University of Missouri President Timothy W. Wolfe resigned on Monday after months of protests and complaints against his seemingly uncaring attitude towards racist happenings on campus.
The protests, including a hunger strike and threats by the football team to boycott the rest of the season, were organized by a group of students called “Concerned Students 1950.” When approached by the press, the group would not respond, saying only that they “want to control the narrative.”
Wolfe urged students and faculty to “use my resignation to heal and start talking again.” In addition to Wolfe’s capitulation, Chancellor R. Bowen Loftin announced that he would be stepping down at the end of the school year.
Thousands of students swarmed Carnahan Quad after Wolfe’s announcement, cheering and pumping their fists into the air.
Antagonism against Wolfe and UM leadership stems from repeated accusations that President Wolfe was not sensitive to racist happenings on campus. Black students, including the student body president, complained of consistent racist behavior.
UM leadership also came under fire for cutting ties with Planned Parenthood and making last minute changes before the start of the current school year that affected graduate students’ benefits and tuition.
Black students (which make up 7% of the student body) were upset that the school did not respond to the death of Michael Brown. “In the following months, our students were left stranded, forced to face an increase in tension and inequality with no systemic support,” reads a statement by the Missouri Students Association. “Over the last 16 months, the quality of life for our students has only worsened.”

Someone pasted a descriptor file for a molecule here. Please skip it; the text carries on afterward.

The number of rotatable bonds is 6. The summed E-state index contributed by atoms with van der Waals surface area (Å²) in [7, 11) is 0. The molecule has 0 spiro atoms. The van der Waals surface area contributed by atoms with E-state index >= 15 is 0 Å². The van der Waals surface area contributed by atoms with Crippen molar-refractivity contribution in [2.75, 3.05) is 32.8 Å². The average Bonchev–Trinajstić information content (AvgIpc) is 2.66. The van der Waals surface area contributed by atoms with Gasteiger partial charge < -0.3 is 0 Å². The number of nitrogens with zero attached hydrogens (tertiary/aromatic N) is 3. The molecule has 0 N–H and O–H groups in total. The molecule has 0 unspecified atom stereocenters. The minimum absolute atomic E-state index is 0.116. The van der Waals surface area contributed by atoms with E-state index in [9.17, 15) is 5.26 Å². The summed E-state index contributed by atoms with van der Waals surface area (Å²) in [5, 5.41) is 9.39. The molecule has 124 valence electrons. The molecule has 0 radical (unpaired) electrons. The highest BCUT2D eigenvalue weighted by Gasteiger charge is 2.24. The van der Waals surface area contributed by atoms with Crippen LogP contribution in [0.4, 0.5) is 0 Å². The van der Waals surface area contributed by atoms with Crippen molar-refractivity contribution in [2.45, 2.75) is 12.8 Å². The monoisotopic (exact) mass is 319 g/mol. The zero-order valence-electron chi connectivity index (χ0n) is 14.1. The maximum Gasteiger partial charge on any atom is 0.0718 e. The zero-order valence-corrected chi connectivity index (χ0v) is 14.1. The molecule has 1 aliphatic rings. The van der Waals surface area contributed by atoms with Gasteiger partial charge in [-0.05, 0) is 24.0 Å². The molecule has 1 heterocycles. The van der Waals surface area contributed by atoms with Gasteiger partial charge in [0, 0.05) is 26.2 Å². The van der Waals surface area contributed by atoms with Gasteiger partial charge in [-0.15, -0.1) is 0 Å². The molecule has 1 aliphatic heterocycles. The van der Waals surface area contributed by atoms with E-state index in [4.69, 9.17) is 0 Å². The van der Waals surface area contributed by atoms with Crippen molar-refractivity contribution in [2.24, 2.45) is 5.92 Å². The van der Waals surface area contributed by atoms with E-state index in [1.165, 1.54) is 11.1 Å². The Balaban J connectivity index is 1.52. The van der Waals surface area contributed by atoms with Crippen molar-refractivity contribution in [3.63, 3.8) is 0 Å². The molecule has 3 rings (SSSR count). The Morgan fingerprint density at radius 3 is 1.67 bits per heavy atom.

The straw that broke the camel’s back, so to speak, was a blatant symbol of hatred scrawled in a bathroom: a swastika drawn in human feces.
Meanwhile, black conservative groups are furious with Wolfe for giving in to student demands. “This isn’t going to provide healing. This is appeasement,” said Horace Cooper of Project 21. “What we’ve witnessed is a racial, totalitarian hostage taking. We have watched folks who are making demands based on unreasonable offenses that they have identified…” Cooper hopes that other schools will view UM as an example of what not to do. “If this cancer is not cut off now, it is only going to metastasize,” he said.
The school is also receiving criticism for turning to the campus police force for help. Less than two days after Wolfe’s resignation, UM sent out an email instructing students to contact police if they feel offended by “hurtful” words. The email asks students to call the MUPD, describe the incident, and describe all persons involved.
What constitutes as “hurtful” is unclear. Considering the fact that other schools have listed words like “man up,” “illegal immigration,” and “welfare queen” as aggressors, I predict MUPD will be receiving a lot of phone calls…
Many view the school’s email as an infringement on the First Amendment. Just yesterday, a sports reporter for Columbia Daily Tribune tweeted: “The University of Missouri is now threatening police force against speech.”
College isn’t always a pleasant experience. And despite any institution’s best efforts, no school can completely eliminate bullying and racism. Professor Thom Lambert shares a similar opinion in his letter Supporting my Mizzou Students. In the letter, he explains that the school has been “badly weakened” by this experience and that he hopes it can recover. He believes most students understand that “free speech means more than the freedom to express view with which you agree.”
“So, Mizzou students, I support you,” reads the end of the letter. “But I will not coddle you. You’re adults and should be treated as such.”
You can read the entire letter by clicking the link below.